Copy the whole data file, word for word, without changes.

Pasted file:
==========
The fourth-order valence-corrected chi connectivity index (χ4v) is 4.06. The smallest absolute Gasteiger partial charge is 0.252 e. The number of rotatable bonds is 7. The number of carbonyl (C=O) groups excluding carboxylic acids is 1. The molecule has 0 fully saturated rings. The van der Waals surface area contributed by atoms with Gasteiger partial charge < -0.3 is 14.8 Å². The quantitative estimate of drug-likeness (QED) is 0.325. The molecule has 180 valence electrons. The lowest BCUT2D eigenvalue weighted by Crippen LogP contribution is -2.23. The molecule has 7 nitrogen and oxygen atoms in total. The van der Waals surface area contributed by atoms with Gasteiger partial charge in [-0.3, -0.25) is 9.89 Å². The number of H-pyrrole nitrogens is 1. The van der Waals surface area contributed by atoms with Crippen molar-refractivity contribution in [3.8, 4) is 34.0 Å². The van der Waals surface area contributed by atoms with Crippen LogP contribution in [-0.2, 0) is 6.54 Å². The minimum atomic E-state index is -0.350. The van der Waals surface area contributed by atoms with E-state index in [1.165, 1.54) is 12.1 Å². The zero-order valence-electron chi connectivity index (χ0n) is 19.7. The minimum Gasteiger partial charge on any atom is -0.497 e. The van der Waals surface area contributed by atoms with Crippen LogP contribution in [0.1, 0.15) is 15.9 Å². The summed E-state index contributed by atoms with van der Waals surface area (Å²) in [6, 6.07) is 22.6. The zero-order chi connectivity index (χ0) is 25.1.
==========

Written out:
The fourth-order valence-corrected chi connectivity index (χ4v) is 4.06. The smallest absolute Gasteiger partial charge is 0.252 e. The number of rotatable bonds is 7. The number of carbonyl (C=O) groups excluding carboxylic acids is 1. The molecule has 0 fully saturated rings. The van der Waals surface area contributed by atoms with Gasteiger partial charge < -0.3 is 14.8 Å². The quantitative estimate of drug-likeness (QED) is 0.325. The molecule has 180 valence electrons. The lowest BCUT2D eigenvalue weighted by Crippen LogP contribution is -2.23. The molecule has 7 nitrogen and oxygen atoms in total. The van der Waals surface area contributed by atoms with Gasteiger partial charge in [-0.3, -0.25) is 9.89 Å². The number of H-pyrrole nitrogens is 1. The van der Waals surface area contributed by atoms with Crippen molar-refractivity contribution in [3.8, 4) is 34.0 Å². The van der Waals surface area contributed by atoms with Crippen LogP contribution in [-0.2, 0) is 6.54 Å². The minimum atomic E-state index is -0.350. The van der Waals surface area contributed by atoms with E-state index in [1.165, 1.54) is 12.1 Å². The zero-order valence-electron chi connectivity index (χ0n) is 19.7. The minimum Gasteiger partial charge on any atom is -0.497 e. The van der Waals surface area contributed by atoms with Crippen LogP contribution in [0.1, 0.15) is 15.9 Å². The summed E-state index contributed by atoms with van der Waals surface area (Å²) in [6, 6.07) is 22.6. The zero-order chi connectivity index (χ0) is 25.1.